The influencer marketing space has boomed in recent years and with good reason. The combination of an increasingly sophisticated consumer pool, massive upsurge in social media consumption and the rise in ad blockers have made traditional advertising progressively difficult. Step forward ‘influencer campaigns’, which have risen to prominence when it comes to providing a more authentic, natural brand experience that consumers welcome.

As the influencer medium has matured, so has the rise of follower fraud, which has become so prevalent it has complicated influencer marketing for brands looking to sponsor campaigns. So much so, it has created its own sector specifically for brands to choose creators with high-quality audiences for their influencer campaigns that are actually real.

The scope of the follower fraud challenge

Digital fraud is nothing new. For years advertisers have been fighting an ongoing battle with ad impressions, clicks, and viewability fraud, which spans the web and artificially inflates reporting metrics for digital ads. This fraud cost advertisers as much as $19 billion last year.

For social channels, in particular, the objective in most instances is views and in such a competitive space, the lengths to which people will go to achieve the desired target knows no bounds. In the early days of social media marketing, simple metrics like clicks, engagements, unique visitors, and followers were the sole measures of campaign success. The consequences of this type of measurement continue to affect social media marketplaces today. A creator’s reputation – and often income – are directly linked to their reach and engagement so there is pressure to boost follower counts and engagement rates by any means necessary.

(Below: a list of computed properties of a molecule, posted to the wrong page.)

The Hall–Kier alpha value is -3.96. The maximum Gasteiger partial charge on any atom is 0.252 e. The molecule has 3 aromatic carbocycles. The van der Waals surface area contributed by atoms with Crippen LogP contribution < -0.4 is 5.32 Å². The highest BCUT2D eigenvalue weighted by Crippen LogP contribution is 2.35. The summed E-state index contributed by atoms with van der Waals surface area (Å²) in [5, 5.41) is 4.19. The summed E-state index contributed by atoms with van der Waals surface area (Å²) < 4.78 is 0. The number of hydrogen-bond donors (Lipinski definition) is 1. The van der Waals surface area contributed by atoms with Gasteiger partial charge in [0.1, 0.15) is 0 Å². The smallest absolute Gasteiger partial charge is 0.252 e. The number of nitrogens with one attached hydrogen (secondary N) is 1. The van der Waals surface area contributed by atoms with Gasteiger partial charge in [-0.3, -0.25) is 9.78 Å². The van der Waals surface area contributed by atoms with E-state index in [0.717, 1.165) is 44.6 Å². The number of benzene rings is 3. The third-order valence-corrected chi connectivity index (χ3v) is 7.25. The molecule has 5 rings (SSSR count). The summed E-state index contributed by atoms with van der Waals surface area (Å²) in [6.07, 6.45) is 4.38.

According to Facebook’s first Community Standards Enforcement Report, released May 2018, there were over 583 million fake Facebook accounts in the first quarter of that year alone. To put that figure into context, that’s more than the entire US population. But Facebook isn’t alone here. In December 2017 Twitter identified and suspended 6.4 million suspicious accounts every week while around 9-15% of Twitter accounts are understood to be fake. According to estimates, many Instagram accounts have followings that are comprised of 20% bots.

Types of fraud

There are several forms of social media fraud. One of the most prevalent is automated fraud using bots – these are accounts run by software rather than actual humans. Bots can easily manipulate follower and engagement counts. For example, amplification bots automatically retweet posts made by users who have paid for services. Another popular form of fraud is human-powered: click farms routinely pay people to manually click on customers’ links to artificially boost their traffic numbers. A New York Times’ investigation in 2018 exposed follower fraud as an industry-wide problem involving ‘celebrities, athletes, pundits, and politicians’.

In the wake of the story, brand marketers called for immediate steps to combat the issue. Platforms that dealt with creator activations scrambled to address the issue quickly and the mood change was evident with both brands and credible influencers keen to distance themselves from the issue.